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You know that saying "you get what you pay for"? Well, that's not always exactly true. If what you're buying "starts from" a certain amount of money, there are two possibilities:

  • It's the most basic, bare-bones edition, the one you shouldn't be buying if you're a self-respecting consumer. If there's a picture, though, you can bet it'll be of the most tricked-out version there is. You don't really want to settle for less, do you?
  • It starts from this price... but it sure doesn't end there. Don't forget to add in taxes, fees, charges, insurance, shipping, handling, delivery and the tip. In extreme cases, these costs are higher than the price of the actual product, but at best they'll be obliquely referred to in eye-straining fine print at the bottom.

Fortunately less of a problem in the UK (and presumably most of Europe) where progressively over the last decade or so legislation has required taxes to be included in advertised prices, including most recently for airfares. Cars are a notable exception where 'Prices start from £XXXX' is still current (with the standard 'model shown is £yyyy' disclaimer).

Again in the UK (sorry) the Advertising Standards Agency required that for any 'starting from' price, at least 10% of all products covered must be available at the price, and judgements consistently chastise advertisers for failing to adequately demonstrate that this is the case.


Examples of the first variety:

  • Although game consoles have always had accessories (and price packs including those accessories with the console), the current generation of consoles have explicitly named "editions". For example, the Xbox 360 has the "Arcade" and "Elite" versions, and the discontinued "Core" and "Premium"/"Pro" editions. The PlayStation 3 has mutiple models (usually only about two at once), differing primarily by harddrive size, and the Wii... is just the one Wii.
    • The Core And Premium versions of the Xbox 360 are particularly guilty of the trope: The Arcade version is $100 less, but only included at 32Mb memory storage "card", had a wired controller, and did not have digital optical audio. The Elite had a wireless controller, digital optical audio, and a 20Gb detachable hard drive. What's so bad about that? The 20Gb hard drive alone cost $100, and the digital optical audio "conversion kit" would not be released for anothet two years. The Core eventually became known as the "shitty" version, as opposed to the "entry-level" Microsoft was promoting it as.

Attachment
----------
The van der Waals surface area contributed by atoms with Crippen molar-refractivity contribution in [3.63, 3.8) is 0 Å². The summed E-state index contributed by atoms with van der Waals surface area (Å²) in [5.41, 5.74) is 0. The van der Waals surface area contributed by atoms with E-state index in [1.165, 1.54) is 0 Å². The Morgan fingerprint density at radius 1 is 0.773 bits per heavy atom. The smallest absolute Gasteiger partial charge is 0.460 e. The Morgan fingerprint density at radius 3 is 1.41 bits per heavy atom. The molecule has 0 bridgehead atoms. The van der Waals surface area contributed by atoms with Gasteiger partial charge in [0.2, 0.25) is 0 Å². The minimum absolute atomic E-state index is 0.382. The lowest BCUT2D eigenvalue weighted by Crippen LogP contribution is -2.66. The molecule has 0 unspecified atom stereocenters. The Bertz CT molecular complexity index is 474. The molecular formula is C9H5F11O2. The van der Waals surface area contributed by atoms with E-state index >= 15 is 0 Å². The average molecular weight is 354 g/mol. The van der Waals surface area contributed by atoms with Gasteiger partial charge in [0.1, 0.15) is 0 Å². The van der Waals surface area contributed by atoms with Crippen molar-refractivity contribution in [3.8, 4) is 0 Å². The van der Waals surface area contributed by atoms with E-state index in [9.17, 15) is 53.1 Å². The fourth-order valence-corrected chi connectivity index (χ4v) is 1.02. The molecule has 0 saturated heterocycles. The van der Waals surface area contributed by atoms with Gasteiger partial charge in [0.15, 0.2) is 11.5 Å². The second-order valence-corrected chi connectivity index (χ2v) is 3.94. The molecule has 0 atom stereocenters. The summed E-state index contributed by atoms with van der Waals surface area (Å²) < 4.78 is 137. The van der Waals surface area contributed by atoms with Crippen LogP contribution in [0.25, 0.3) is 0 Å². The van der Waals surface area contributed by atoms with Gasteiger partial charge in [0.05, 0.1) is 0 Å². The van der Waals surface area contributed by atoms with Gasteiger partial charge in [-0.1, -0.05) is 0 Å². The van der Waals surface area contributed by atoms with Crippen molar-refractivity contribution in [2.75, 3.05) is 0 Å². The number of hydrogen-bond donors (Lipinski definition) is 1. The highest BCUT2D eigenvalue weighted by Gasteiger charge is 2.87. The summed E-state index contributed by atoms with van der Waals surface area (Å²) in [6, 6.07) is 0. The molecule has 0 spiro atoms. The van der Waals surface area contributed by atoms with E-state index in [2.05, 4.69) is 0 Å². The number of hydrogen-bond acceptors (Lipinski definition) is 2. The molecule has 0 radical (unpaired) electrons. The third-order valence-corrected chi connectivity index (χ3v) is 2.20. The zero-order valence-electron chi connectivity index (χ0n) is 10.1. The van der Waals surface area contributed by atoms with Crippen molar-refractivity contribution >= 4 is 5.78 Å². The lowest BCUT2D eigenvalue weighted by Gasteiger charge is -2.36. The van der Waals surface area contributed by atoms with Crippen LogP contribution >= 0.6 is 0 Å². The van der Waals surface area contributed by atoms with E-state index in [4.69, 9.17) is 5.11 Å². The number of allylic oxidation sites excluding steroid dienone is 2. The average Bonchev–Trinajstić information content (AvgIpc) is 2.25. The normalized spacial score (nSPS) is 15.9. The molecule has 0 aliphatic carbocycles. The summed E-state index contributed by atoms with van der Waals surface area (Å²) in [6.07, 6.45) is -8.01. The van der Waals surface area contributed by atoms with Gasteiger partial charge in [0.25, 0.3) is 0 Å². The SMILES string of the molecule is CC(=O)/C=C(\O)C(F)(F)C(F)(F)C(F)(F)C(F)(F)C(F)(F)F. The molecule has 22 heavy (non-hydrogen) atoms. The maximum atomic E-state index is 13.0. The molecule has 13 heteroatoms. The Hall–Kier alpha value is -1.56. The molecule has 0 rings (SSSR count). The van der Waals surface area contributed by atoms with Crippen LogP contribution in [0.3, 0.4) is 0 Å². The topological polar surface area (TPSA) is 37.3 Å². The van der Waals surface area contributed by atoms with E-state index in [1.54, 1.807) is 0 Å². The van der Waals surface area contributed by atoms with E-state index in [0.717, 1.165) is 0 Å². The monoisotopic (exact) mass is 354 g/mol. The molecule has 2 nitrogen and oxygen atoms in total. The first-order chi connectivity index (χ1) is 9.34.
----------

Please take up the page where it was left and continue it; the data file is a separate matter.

• Ads for "funeateries" will promote combos -- basically prix fixe menus, without pretentious foreign languages -- that "start at" a certain price, for the cheapest option for each course (as well as a disclaimer noting certain areas, inevitably including New York City, have a higher starting-from price).
  • Several long distance coach companies pull the following trick. Prices start from £1 when there are exactly 4 seats (or even just 1) are at that price, the rest are more expensive, possibly even more expensive than non-budget lines.
  • Subway and other sub shops offer five dollar foot longs, but only for a limited set of subs that use cheap ingredients. There isn't much in the way of substantial subs that cost just a little more than $5.
    • Subway also has their line up "starting from" 6g of fat, but this is only for a few six-inch subs, and there are virtually no 6-inch subs that have between 6g and 14g of fat.
  • New cars often straddle this trope by having features added by the dealer that you don't really want, but are on every car on the lot. The armrest that gets in the way of 1-2 and 3-4 shifts, the vinyl pinstripes that ruin the car's styling, and so on.

Examples of the second variety:

  • Prices for airline fares often don't include taxes and charges, which can be as high or higher than the price of the actual journey. If you've never flown before, seeing the price of your first airline ticket can come as a shock.
  • This is becoming a problem for the ferries in this troper's home province. Vehicle passengers pay a fare for the vehicle, a fare for each person in the vehicle, and a fuel surcharge.
  • Fortunately (for the author) in a subversion of this trope, advanced train ticket prices reflect the price a normal customer would pay, whereas this writer has a '16-24 years Railcard' which entitles him to 1/3 off fares, leading to him often paying less than the 'starting from' price.
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